The U.S. Environmental Protection Agency (EPA) Issues Draft Guidance for 1-Hour Sulfur Dioxide National Ambient Air Quality Standards (NAAQS) State Implementation Plan (SIP) Submissions
On September 22, 2011, EPA released draft guidance for states implementing the new 1-hour sulfur dioxide (SO2) NAAQS and for preparing related SIP submissions. The draft guidance addresses EPA’s proposed approach for states to use to demonstrate whether areas are in attainment with the 1-hour SO2 standard, as well as the content of SIPs for attainment, unclassifiable, and nonattainment areas. EPA promulgated the new 1-hour SO2 NAAQS on June 2, 2010 to address short-term exposure to elevated SO2 ambient air concentrations. The 1-hour SO2 standard is set at 75 parts per billion (ppb) (3-year average of the 99th percentile daily maximum 1-hour concentration) and is substantially more stringent than the prior standards.
States were required to submit initial attainment/nonattainment designations for the 1-hour SO2 NAAQS by June 3, 2011. EPA expected that the initial designation recommendations would be based upon SO2 monitoring data from existing ambient air monitoring stations. Kentucky submitted its recommendations for SO2 nonattainment areas on June 2, 2011 and noted that ambient air monitoring data at SO2 monitors in Kentucky were below the 75 ppb standard in all locations except Jefferson County. Kentucky therefore recommended that Jefferson County be designated as nonattainment and the rest of the areas in Kentucky be designated as attainment/unclassifiable. EPA is to make final area designations based upon the state submittals by June 2012.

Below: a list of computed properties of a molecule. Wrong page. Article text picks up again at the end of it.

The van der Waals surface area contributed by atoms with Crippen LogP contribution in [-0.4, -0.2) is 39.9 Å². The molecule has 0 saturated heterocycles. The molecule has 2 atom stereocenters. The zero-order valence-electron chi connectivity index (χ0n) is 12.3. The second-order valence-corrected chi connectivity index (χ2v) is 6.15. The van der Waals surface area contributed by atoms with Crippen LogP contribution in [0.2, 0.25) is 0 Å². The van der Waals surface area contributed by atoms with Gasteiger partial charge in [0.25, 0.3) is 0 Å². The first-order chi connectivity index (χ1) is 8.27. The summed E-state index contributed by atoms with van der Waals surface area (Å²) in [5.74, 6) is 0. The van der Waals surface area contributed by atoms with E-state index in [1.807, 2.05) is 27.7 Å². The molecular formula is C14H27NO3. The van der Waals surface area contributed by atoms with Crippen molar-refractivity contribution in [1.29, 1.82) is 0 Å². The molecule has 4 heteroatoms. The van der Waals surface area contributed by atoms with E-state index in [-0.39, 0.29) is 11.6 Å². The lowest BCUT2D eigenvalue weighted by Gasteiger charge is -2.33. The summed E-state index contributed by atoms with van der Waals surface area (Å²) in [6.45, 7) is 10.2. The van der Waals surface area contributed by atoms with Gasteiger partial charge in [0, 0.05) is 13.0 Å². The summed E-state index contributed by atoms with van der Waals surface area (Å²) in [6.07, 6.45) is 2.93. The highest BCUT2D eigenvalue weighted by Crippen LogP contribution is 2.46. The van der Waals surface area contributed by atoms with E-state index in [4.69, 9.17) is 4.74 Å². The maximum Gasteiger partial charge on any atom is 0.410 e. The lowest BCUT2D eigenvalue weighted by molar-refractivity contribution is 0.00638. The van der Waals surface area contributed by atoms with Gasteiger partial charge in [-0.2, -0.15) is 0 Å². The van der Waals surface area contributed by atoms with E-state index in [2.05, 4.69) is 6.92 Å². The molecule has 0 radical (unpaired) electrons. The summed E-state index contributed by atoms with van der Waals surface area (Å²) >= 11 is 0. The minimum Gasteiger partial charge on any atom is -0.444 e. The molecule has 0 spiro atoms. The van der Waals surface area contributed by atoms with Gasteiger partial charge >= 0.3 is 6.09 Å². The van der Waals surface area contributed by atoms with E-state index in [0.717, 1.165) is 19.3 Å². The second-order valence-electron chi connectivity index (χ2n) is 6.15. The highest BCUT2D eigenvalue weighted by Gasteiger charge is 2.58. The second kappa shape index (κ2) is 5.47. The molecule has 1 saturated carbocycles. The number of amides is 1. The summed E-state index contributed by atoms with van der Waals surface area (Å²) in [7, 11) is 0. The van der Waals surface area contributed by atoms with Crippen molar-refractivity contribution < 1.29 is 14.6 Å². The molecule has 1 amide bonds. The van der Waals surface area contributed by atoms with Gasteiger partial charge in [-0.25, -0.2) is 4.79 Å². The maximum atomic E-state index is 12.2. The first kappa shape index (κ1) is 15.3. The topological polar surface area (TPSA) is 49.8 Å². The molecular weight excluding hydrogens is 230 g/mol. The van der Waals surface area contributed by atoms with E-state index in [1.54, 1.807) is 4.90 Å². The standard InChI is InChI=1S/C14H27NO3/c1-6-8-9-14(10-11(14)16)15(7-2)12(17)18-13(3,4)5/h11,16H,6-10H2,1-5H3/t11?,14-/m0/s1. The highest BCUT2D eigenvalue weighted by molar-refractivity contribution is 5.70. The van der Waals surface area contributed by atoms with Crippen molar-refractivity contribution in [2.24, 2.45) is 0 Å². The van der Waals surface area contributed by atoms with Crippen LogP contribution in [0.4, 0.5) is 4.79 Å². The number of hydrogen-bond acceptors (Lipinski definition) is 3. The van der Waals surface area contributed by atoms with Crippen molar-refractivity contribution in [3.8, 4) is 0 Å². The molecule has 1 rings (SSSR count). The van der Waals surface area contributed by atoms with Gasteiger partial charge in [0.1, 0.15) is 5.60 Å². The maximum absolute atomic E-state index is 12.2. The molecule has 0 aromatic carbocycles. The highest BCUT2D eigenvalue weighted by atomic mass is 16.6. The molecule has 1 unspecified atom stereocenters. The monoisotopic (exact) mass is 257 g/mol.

However, in order to obtain SIP approval, EPA has proposed in the rule and guidance a hybrid modeling and monitoring approach for states to demonstrate continued or ultimate compliance with the 1-hour SO2 NAAQS. In this regard, EPA will approve SIPs and designate areas as attainment only if an area has both monitoring data and refined modeling results showing no violations of the standard. Areas that include SO2 ambient air monitors showing no violations, but that lack refined ambient air modeling to further demonstrate no violations of the standard by major stationary sources of SO2 emissions, would be designated as unclassifiable. Any area that has monitoring data or refined dispersion modeling results showing a violation of the NAAQS would be designated as nonattainment. EPA notes that it does not expect to use this hybrid designational approach for other NAAQS pollutants.
While EPA did not expect states to have refined modeling completed at the time of the June 2011 initial area designation recommendations, EPA expects refined modeling by states to be included to support SIPs to be submitted by June 2013 to provide for implementation and maintenance of the 1-hour NAAQS in areas initially designated as unclassifiable. For example, because Kentucky did not submit refined modeling with its designation recommendations, all areas of the state, except Jefferson County, will likely be designated as unclassifiable by EPA in June 2012. SIPs for unclassifiable areas would, under EPA’s draft guidance, have to include refined modeling and any monitoring that demonstrates attainment and maintenance of the new 1-hour SO2 standard as expeditiously as practicable.